Aspirin Use May Improve Survival in Breast, Bladder Cancers

Older patients with breast cancer or bladder cancer may increase their survival by taking aspirin, according to a study.

Data were collected from the Prostate, Lung, Colorectal, and Ovarian Cancer Screening Trial. The study included participants who were aged 65 years or older at baseline or who turned 65 during follow-up. The main outcome was incidence of and survival from bladder, breast, esophageal, gastric, pancreatic, and uterine cancers.

Final analysis consisted of 139,896 participants. The mean age at baseline was 66.4 years (standard deviation, 2.4 years), and 71,884 participants were female (51.4%). Over the course of the study, 32,580 incident cancers were reported: 1,751 (5.4%) bladder, 4,552 (14%) breast, 332 (1%) esophageal, 397 (1.2%) gastric, 878 (2.7%) pancreatic, and 716 (2.2%) uterine.

Aspirin use was not found to increase the risk of incident cancer for any of the cancer types. However, aspirin use at least three times a week increased survival in patients with bladder (hazard ratio [HR], 0.67; 95% confidence interval [CI], 0.51-0.88) and breast (HR, 0.75; 95% CI, 0.59-0.96) cancers, as did any aspirin use (bladder cancer: HR, 0.75; 95% CI, 0.58-0.98; and breast cancer: HR, 0.79; 95% CI, 0.63-0.99).

Survival was not increased by aspirin use in the other cancers investigated in the study, which was published in JAMA Network Open.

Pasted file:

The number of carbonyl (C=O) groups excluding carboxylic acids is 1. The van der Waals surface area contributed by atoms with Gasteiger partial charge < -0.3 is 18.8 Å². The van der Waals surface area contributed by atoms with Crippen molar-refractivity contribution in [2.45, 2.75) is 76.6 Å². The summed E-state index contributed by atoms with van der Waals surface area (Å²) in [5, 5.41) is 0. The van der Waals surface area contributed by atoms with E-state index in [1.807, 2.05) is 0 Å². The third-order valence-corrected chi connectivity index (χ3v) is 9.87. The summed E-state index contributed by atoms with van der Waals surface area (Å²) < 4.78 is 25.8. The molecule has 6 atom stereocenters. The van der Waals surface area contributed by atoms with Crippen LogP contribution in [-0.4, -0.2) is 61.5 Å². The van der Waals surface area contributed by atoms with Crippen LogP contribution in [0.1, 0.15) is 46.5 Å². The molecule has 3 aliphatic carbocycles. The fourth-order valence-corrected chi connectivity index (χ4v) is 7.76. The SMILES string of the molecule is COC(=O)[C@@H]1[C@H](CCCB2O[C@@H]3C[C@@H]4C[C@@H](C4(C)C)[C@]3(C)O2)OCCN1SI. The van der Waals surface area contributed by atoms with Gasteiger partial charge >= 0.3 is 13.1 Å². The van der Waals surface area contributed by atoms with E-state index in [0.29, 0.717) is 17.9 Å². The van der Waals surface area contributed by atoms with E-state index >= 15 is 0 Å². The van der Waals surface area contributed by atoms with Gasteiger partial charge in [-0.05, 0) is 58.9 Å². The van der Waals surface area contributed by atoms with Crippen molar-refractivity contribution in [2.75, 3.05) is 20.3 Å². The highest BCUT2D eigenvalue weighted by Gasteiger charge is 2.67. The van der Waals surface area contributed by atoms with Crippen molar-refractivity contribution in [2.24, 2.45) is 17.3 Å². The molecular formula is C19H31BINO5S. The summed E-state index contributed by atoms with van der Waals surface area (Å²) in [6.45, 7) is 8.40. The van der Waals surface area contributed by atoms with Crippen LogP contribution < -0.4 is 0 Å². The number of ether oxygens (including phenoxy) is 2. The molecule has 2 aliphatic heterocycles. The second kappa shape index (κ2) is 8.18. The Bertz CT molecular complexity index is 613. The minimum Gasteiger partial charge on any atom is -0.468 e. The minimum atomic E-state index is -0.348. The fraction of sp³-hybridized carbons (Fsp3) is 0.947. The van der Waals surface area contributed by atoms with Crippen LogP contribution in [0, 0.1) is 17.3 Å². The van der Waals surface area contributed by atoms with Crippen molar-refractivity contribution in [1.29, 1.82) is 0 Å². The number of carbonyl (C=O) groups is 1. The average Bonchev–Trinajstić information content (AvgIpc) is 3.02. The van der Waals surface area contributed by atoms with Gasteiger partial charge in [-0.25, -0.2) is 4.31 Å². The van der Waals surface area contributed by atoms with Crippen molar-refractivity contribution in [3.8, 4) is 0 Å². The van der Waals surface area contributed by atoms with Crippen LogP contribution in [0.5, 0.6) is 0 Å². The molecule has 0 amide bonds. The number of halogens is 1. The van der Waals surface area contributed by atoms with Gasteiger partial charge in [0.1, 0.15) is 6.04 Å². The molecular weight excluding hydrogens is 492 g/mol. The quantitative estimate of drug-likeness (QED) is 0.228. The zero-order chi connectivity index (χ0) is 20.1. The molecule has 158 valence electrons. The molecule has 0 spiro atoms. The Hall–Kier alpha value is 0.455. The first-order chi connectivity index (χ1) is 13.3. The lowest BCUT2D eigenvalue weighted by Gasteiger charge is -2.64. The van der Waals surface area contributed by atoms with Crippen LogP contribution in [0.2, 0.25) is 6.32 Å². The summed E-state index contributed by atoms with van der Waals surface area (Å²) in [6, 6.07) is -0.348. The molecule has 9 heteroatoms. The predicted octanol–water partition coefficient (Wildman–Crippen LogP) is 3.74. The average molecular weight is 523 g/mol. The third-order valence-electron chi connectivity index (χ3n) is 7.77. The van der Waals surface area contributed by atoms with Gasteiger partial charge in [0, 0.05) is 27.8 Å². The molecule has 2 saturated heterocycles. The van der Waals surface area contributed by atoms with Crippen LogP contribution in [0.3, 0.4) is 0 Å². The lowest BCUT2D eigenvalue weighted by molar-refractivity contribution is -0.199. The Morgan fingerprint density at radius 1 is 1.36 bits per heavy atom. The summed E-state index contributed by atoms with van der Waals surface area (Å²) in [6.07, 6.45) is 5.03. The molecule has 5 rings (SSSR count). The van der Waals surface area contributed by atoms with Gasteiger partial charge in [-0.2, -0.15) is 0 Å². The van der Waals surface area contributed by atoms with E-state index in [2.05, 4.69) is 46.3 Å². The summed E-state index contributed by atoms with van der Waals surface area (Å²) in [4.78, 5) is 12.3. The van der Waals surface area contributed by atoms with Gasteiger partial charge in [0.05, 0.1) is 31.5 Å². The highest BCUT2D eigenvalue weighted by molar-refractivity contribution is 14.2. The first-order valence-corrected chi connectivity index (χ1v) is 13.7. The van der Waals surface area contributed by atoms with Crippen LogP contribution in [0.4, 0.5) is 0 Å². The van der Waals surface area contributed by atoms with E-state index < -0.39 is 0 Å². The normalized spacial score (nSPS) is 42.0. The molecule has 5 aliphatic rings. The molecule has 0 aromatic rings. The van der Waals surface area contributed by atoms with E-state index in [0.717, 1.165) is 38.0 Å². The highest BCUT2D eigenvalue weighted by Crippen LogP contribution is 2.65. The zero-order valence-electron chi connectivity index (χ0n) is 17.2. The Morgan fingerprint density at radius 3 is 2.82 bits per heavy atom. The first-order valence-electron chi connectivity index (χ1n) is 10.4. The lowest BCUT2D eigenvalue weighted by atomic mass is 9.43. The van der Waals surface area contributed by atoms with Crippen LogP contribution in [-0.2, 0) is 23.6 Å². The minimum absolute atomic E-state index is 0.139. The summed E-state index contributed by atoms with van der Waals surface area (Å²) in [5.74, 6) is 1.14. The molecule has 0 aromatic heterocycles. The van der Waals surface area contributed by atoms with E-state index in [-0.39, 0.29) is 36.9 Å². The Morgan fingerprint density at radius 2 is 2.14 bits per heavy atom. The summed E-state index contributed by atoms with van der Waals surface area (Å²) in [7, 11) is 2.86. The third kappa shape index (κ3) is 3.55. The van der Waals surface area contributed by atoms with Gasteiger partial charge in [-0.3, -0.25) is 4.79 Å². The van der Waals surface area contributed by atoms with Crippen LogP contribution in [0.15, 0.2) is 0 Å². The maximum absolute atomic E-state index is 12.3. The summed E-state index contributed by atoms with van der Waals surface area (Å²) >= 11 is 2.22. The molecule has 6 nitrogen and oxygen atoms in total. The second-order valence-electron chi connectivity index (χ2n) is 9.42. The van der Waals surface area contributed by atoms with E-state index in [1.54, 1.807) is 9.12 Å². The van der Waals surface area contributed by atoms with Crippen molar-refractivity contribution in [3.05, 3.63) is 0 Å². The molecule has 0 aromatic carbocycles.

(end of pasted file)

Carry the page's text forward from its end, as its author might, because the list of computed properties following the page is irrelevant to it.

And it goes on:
“Several hypotheses regarding aspirin’s mechanism of action and its impact on bladder and breast cancer survival have been developed. Compared with normal epithelial cells, RNA and protein expression of cyclooxygenase-2 (COX-2) and urinary prostaglandin E2 is increased in urothelial carcinoma, suggesting upregulation of the COX-2 pathway during cancer progression,” the researchers elaborated. “Similarly, elevated expression of COX-2 in breast cancer has been shown to be a predictor of disease outcome (eg, progression, decreased survival). This may be partly due to the mechanistic interplay between angiogenesis, cell proliferation, apoptosis, and inflammatory processes.”

The study authors noted that while their findings suggest a protective benefit of aspirin, it is important to also remember potential harms associated with regular aspirin use.

Kaitlyn D’Onofrio is a digital medical writer. She is interested in musculoskeletal health, the effect of exercise on health, and mental health awareness. When she’s not writing for DocWire, Kaitlyn is teaching yoga classes in her community, promoting wellness to her students.